Arthur Anderson: We were very concerned about three to four years ago that everything became so cost-driven as procurement came into the picture. It was very hard to talk about anything but costs. So we saw ourselves as mediator to get the right kind of dialogue going. The way we did it, and it has been successful, was to get marketing involved with procurement. We tried to shift the discussion not solely away from cost, because that’s important, but more into the objectives and the scope of work. And procurement has not been prepared to do this unless it’s a very senior and experienced procurement person. As far as scope of work, a lot of clients are atrocious in this area. If we can bring meaning to the scope of work, then we can have a discussion on the resources needed, the quantity and the level of talent. We can take a best practice scope of work and through benchmarking independently attribute a staffing plan to that within certain parameters. All of this means we have a dialogue about things other than just cost. This approach raises the level of the discussion and brings the marketing and procurement people into alignment so there can be collaboration with the agency.

Gunther Schumacher: One of the problems with incentives is, let’s be honest, that talent is expensive. The creative talent we deal with are rock stars. You don’t get a rock star and say, “Here’s your bill. Now, we’re going to pay you a certain amount which is not very attractive, and you won’t be able to pay your mortgage and send your kids to school, but you’ll be able to buy a fast-food meal twice a day. And if you can prove that what you do is actually successful through some not very clear metrics, then you’re going to get a bonus, and ultimately you’re going to be rich.” You’re not going to get a single rock star to work for you. And you’re certainly not going to get a very impactful creative person to work for you. We like incentive-based pay, but the key is what you measure it on and where you set the base bar. And if you set that bar painfully low at the outset, agencies should say, “It’s not worth it to us.”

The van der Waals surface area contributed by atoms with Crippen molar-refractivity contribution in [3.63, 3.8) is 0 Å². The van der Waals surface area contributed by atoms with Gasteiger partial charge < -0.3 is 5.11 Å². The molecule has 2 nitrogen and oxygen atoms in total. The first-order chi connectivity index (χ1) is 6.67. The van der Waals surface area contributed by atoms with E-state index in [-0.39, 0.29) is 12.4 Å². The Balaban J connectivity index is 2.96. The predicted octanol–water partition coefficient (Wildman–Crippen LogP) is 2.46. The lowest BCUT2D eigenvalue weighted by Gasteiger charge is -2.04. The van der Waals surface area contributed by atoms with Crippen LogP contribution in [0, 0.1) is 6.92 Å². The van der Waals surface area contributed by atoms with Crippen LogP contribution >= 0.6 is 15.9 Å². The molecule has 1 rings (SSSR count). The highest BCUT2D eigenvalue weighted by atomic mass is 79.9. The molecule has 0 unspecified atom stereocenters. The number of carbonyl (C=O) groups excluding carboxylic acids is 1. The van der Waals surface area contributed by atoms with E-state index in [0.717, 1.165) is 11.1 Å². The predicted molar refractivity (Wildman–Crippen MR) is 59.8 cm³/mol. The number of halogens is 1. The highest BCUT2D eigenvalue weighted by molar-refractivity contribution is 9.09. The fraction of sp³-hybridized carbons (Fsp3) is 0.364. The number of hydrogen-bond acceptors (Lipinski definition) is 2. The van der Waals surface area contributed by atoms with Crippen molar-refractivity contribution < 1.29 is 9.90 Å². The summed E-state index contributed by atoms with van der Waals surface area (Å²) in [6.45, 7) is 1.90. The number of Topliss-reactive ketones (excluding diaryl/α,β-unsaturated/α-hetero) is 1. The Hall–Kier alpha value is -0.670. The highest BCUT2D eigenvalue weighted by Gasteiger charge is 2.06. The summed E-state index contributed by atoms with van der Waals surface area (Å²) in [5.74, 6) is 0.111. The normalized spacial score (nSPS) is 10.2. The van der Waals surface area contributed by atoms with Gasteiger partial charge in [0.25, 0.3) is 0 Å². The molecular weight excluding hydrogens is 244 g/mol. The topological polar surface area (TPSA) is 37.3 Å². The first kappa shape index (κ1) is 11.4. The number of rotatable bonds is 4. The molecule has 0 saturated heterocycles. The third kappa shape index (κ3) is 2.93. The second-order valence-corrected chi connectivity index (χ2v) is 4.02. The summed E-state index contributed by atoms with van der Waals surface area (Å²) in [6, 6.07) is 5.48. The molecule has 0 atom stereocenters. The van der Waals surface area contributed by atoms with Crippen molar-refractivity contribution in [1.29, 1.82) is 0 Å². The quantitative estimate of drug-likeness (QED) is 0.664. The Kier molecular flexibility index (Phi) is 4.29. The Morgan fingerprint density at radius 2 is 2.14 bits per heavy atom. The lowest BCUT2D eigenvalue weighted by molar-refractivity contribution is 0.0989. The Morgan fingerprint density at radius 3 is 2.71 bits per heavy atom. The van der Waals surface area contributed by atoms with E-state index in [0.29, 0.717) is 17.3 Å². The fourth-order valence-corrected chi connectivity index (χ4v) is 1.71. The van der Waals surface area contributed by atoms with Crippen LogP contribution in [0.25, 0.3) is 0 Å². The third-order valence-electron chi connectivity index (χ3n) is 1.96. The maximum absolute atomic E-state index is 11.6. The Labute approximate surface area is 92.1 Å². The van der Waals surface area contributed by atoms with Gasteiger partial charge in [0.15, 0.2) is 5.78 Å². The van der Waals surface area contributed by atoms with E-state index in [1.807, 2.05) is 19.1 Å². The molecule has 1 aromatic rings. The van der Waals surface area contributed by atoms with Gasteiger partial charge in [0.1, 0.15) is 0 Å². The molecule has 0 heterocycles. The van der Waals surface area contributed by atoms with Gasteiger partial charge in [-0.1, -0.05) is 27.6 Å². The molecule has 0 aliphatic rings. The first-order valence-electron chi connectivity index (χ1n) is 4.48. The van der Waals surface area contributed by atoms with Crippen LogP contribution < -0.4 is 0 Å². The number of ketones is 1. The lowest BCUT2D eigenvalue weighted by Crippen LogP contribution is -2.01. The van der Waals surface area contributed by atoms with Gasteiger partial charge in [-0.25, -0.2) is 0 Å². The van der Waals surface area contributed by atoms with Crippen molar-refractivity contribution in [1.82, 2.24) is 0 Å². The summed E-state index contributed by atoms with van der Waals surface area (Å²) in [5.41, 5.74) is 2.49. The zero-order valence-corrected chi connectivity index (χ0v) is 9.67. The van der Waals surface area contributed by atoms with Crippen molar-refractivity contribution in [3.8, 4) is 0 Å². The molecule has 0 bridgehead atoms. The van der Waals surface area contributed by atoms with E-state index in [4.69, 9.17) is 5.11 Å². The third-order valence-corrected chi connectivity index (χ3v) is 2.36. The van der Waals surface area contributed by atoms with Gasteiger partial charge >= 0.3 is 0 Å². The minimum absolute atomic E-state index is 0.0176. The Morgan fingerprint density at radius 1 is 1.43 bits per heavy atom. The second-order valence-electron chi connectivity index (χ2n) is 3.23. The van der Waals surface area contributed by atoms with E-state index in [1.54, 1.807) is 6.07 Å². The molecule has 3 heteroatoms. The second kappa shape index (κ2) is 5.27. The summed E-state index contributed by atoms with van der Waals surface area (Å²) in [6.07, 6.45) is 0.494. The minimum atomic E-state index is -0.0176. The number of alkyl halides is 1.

Creatives and the creative process

Arthur Anderson: The talent pools that agencies provide are unique. You can’t find it any other place. There’s absolutely a cost to that. The care and feeding of the talent has to be paid for, and that’s the most value resource that the agency is going to provide.

Gunther Schumacher: The creative process is chaotic. It’s like giving birth to something. It’s painful. If you’ve ever worked on a global brand launch campaign, it’s extremely painful, but it may be very rewarding and impactful. By the way, some people don’t think creatives have a financial sense in their bodies, but they do. They want to feel that clients value them. But if we have a client negotiation and the client is really hard on you—”You should not make all this money, whatever ‘all this money’ is—then our creatives will get insulted and say, “If the client doesn’t value me enough, I don’t want to work on their business.”